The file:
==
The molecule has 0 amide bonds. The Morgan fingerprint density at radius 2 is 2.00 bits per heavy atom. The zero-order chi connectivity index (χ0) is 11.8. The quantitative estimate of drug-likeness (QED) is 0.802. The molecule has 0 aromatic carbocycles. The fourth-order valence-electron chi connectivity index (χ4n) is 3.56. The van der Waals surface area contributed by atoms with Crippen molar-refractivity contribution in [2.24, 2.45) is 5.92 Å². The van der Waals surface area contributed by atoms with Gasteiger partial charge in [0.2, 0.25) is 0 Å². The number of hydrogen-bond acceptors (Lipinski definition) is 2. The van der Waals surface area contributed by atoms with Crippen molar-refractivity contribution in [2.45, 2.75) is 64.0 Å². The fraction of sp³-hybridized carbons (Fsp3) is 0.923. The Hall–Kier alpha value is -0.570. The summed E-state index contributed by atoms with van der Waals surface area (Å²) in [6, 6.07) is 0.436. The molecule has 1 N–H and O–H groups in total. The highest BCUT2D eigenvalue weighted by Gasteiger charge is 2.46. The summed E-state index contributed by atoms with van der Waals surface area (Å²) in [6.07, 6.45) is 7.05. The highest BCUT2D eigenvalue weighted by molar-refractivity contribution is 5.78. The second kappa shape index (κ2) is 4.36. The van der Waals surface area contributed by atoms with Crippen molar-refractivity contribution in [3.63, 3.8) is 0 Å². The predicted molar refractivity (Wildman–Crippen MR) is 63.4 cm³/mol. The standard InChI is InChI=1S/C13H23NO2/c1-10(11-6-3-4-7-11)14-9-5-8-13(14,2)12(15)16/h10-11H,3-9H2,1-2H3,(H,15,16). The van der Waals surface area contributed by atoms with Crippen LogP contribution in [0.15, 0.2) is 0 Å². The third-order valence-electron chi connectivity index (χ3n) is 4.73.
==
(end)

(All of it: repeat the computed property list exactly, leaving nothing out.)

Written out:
The molecule has 0 amide bonds. The Morgan fingerprint density at radius 2 is 2.00 bits per heavy atom. The zero-order chi connectivity index (χ0) is 11.8. The quantitative estimate of drug-likeness (QED) is 0.802. The molecule has 0 aromatic carbocycles. The fourth-order valence-electron chi connectivity index (χ4n) is 3.56. The van der Waals surface area contributed by atoms with Crippen molar-refractivity contribution in [2.24, 2.45) is 5.92 Å². The van der Waals surface area contributed by atoms with Gasteiger partial charge in [0.2, 0.25) is 0 Å². The number of hydrogen-bond acceptors (Lipinski definition) is 2. The van der Waals surface area contributed by atoms with Crippen molar-refractivity contribution in [2.45, 2.75) is 64.0 Å². The fraction of sp³-hybridized carbons (Fsp3) is 0.923. The Hall–Kier alpha value is -0.570. The summed E-state index contributed by atoms with van der Waals surface area (Å²) in [6, 6.07) is 0.436. The molecule has 1 N–H and O–H groups in total. The highest BCUT2D eigenvalue weighted by Gasteiger charge is 2.46. The summed E-state index contributed by atoms with van der Waals surface area (Å²) in [6.07, 6.45) is 7.05. The highest BCUT2D eigenvalue weighted by molar-refractivity contribution is 5.78. The second kappa shape index (κ2) is 4.36. The van der Waals surface area contributed by atoms with Crippen molar-refractivity contribution in [3.63, 3.8) is 0 Å². The predicted molar refractivity (Wildman–Crippen MR) is 63.4 cm³/mol. The standard InChI is InChI=1S/C13H23NO2/c1-10(11-6-3-4-7-11)14-9-5-8-13(14,2)12(15)16/h10-11H,3-9H2,1-2H3,(H,15,16). The van der Waals surface area contributed by atoms with Crippen LogP contribution in [0.15, 0.2) is 0 Å². The third-order valence-electron chi connectivity index (χ3n) is 4.73.